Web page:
Purpose of review: Transseptal endocardial left-ventricular pacing has a number of potential advantages over left-ventricular epicardial pacing from the coronary sinus, for implantation of cardiac resynchronization therapy (CRT) devices. In this study we review the risks and potential benefits.
Recent findings: Permanent transseptal endocardial pacing has been shown to be clinically feasible. Different methods have been described, including a superior, inferior or mixed approach. Endocardial pacing has a number of potential advantages over conventional left-ventricular pacing from the coronary sinus. It may be possible to achieve more effective CRT through optimizing the left-ventricular lead position, which is possible because of the greater choice of stimulation site. Endocardial rather than epicardial stimulation may result in more rapid ventricular activation and may be less arrhythmogenic. Disadvantages of this approach include the risk of thromboembolism and the potential for interaction with the mitral valve.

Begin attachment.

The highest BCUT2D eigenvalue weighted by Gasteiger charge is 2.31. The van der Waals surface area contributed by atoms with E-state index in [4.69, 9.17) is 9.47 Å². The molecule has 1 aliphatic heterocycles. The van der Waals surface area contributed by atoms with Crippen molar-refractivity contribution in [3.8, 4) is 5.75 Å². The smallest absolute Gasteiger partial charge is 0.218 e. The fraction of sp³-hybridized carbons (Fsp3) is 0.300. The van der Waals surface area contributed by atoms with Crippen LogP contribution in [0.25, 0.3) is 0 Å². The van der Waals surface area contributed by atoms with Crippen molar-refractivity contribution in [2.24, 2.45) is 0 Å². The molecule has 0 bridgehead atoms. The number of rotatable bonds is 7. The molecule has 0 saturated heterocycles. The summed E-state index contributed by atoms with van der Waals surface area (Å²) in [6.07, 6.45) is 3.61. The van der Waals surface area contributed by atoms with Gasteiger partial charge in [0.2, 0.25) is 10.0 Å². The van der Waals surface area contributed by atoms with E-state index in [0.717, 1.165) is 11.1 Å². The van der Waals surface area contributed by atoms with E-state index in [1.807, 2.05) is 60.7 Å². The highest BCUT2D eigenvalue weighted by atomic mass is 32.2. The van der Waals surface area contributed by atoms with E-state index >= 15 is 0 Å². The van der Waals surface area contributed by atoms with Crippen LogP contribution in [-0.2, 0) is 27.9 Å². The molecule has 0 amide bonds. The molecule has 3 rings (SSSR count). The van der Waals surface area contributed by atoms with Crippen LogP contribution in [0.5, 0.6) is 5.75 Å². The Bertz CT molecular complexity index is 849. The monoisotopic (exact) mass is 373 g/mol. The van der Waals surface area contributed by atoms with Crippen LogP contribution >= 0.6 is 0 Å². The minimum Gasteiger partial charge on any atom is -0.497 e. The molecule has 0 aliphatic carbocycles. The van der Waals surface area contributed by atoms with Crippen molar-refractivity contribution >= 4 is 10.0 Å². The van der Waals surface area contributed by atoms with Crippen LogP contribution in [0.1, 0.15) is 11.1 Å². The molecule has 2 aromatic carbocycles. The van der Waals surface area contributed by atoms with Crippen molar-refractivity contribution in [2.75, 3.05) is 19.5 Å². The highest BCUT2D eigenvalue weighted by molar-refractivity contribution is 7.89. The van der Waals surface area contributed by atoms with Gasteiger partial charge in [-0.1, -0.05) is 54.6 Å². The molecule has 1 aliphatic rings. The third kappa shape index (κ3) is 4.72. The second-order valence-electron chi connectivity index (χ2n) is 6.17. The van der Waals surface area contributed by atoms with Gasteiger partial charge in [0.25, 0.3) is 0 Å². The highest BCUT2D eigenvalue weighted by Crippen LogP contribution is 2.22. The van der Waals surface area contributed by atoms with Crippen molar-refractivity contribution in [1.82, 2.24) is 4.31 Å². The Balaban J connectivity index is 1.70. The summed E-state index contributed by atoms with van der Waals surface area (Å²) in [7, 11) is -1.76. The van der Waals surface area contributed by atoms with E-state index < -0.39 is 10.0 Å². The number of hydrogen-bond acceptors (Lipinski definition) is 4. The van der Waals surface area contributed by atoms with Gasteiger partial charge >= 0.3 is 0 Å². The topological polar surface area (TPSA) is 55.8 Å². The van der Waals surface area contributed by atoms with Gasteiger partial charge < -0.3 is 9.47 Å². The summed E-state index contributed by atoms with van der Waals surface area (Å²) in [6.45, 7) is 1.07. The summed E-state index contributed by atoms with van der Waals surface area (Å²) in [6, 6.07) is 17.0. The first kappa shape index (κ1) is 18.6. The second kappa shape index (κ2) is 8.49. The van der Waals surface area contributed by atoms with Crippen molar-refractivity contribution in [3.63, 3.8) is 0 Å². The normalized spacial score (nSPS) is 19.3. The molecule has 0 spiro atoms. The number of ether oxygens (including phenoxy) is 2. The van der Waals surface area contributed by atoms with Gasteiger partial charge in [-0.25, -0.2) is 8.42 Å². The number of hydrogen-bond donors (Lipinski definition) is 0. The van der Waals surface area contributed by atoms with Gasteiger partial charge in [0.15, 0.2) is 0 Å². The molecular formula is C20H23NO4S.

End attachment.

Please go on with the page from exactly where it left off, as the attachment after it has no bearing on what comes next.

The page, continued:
Summary: Transseptal endocardial left-ventricular pacing shows promise for use in cardiac resynchronization therapy. The safety and effectiveness of this technique should now be tested in larger clinical trials.